EC seeks to stamp out Net child porn, racism and spam
Safer surfers are happier surfers
The European Commission is investing €50m in cleaning up the Net with a three-year programme, Safer Internet Plus.
Its main aim is to improve the protection of children and minors, but it will also cover a broader range of areas of illegal and harmful content and conduct of concern are covered, including racism and violence.
"Children should have the right to use the internet freely to chat, to learn or to play games," said Erkki Liikanen, the EC’s enterprise and information society commissioner. "But to move freely online, children must be protected from the risk of being exploited by adults."
Parents are largely ignorant about their children’s online (and probably real-world) habits: an EU survey last year found that 14 per cent of kids in Northern Europe have gone to real world meetings with people they have chatted to on the Net, and nearly half have been asked to go to such meetings. Only four per cent of parents think their children have done so.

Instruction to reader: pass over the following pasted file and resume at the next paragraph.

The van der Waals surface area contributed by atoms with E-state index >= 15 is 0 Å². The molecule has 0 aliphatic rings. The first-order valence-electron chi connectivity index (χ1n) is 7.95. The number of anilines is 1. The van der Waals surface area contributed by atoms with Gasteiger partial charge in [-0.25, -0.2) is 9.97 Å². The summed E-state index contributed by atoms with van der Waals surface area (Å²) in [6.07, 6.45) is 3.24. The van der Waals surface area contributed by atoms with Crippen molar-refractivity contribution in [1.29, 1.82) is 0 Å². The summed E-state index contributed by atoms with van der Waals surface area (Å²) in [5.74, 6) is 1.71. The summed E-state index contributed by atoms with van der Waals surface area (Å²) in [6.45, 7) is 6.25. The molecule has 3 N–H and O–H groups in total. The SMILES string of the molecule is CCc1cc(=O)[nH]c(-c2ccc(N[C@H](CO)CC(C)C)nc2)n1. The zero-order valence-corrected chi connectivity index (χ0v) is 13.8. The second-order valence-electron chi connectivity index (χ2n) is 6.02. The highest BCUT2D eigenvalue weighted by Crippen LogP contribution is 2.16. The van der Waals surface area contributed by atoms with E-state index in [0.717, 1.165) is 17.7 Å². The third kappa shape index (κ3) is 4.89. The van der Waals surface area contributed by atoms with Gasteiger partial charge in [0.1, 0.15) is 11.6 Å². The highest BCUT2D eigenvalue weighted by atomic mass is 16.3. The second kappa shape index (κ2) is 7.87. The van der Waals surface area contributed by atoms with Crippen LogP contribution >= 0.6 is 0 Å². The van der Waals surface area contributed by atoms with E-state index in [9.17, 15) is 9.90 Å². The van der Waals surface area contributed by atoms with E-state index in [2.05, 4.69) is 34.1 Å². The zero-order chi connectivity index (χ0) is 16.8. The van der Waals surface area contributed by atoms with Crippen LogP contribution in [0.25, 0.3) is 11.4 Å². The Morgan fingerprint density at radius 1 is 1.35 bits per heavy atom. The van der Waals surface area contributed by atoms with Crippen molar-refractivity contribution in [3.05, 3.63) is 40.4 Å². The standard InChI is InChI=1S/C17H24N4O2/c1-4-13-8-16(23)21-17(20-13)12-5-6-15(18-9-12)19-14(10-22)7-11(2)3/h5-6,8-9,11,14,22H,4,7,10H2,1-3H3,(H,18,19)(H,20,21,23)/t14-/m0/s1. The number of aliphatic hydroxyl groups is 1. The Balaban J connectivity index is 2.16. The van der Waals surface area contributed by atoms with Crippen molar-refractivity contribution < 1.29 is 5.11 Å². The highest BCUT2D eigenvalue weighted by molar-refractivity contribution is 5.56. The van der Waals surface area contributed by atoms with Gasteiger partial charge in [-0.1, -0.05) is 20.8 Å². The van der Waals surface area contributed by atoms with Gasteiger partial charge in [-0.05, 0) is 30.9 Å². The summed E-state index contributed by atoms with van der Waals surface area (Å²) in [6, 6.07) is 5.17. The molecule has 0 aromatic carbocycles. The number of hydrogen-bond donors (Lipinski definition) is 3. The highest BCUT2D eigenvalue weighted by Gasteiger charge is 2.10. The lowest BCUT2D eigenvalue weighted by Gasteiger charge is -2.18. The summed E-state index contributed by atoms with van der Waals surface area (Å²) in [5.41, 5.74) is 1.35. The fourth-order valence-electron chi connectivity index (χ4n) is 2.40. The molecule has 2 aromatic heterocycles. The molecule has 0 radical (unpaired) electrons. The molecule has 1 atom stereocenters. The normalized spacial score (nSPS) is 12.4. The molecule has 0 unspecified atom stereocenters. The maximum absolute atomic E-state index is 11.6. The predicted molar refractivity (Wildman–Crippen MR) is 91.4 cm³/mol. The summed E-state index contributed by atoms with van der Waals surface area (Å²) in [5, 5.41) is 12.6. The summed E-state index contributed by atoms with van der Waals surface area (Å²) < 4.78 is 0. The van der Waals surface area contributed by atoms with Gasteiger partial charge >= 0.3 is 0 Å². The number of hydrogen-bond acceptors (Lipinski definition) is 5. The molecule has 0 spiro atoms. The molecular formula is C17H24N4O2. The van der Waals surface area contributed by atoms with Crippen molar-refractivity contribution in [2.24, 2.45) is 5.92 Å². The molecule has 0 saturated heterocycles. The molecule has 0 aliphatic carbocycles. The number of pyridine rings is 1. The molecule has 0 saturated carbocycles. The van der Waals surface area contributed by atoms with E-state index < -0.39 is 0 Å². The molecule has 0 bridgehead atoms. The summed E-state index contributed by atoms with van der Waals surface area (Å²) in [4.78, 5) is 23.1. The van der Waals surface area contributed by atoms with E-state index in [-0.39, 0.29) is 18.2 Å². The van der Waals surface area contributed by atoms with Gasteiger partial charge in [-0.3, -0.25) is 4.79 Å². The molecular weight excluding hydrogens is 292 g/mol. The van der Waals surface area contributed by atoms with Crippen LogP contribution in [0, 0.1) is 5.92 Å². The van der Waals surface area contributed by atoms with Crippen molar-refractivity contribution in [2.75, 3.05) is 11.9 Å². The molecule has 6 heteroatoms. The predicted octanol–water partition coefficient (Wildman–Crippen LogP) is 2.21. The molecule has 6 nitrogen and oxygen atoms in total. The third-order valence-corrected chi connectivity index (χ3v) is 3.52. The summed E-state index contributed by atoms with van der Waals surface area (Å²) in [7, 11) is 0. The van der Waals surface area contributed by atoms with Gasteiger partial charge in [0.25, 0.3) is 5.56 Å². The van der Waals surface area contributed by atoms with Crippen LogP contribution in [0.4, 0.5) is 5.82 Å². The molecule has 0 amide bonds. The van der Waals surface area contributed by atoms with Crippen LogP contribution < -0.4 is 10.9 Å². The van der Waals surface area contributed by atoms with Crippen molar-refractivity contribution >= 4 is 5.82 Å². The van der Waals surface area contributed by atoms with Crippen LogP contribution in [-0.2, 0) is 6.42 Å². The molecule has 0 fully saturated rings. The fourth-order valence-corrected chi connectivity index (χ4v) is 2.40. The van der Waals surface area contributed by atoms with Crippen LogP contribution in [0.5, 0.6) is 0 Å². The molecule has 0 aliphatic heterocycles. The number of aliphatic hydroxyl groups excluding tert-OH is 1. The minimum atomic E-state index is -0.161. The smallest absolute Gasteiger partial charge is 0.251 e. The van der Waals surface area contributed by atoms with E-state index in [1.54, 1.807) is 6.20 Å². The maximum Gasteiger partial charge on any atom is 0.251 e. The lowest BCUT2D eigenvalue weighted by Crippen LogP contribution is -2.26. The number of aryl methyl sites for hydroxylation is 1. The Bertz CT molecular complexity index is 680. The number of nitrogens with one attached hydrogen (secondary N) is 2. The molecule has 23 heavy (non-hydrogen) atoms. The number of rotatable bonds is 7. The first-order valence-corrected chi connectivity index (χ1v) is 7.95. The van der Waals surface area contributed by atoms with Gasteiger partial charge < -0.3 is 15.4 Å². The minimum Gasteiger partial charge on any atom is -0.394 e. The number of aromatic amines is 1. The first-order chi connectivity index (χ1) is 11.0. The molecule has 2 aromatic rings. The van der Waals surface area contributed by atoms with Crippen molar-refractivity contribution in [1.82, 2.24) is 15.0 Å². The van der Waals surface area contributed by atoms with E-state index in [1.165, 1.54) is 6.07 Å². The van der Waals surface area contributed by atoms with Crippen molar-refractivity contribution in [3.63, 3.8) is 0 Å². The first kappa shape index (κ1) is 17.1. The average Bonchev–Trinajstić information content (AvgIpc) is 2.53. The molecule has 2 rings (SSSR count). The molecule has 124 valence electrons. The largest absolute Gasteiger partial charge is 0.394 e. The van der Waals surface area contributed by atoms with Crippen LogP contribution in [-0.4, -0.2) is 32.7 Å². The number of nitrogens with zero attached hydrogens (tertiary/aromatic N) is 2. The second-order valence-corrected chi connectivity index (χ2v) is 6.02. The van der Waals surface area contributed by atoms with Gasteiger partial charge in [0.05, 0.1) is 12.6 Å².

The programme has four elements: Firstly, the EC wants to establish hotlines for the public to report illegal Net content. A tip-off to such a hotline led to the breakup of a global child porn ring in October last year.
It will encourage self regulation to deal with unwanted and harmful content (including spam), and fund and support the development of content rating and filtering, benchmarking filtering software and services.
It will also try to raise awareness among parents and teachers of the tools available to protect children online.
The programme will cover mobile and broadband content, online games, peer-to-peer file transfer, and all forms of real-time communications such as chat rooms and instant messages. ®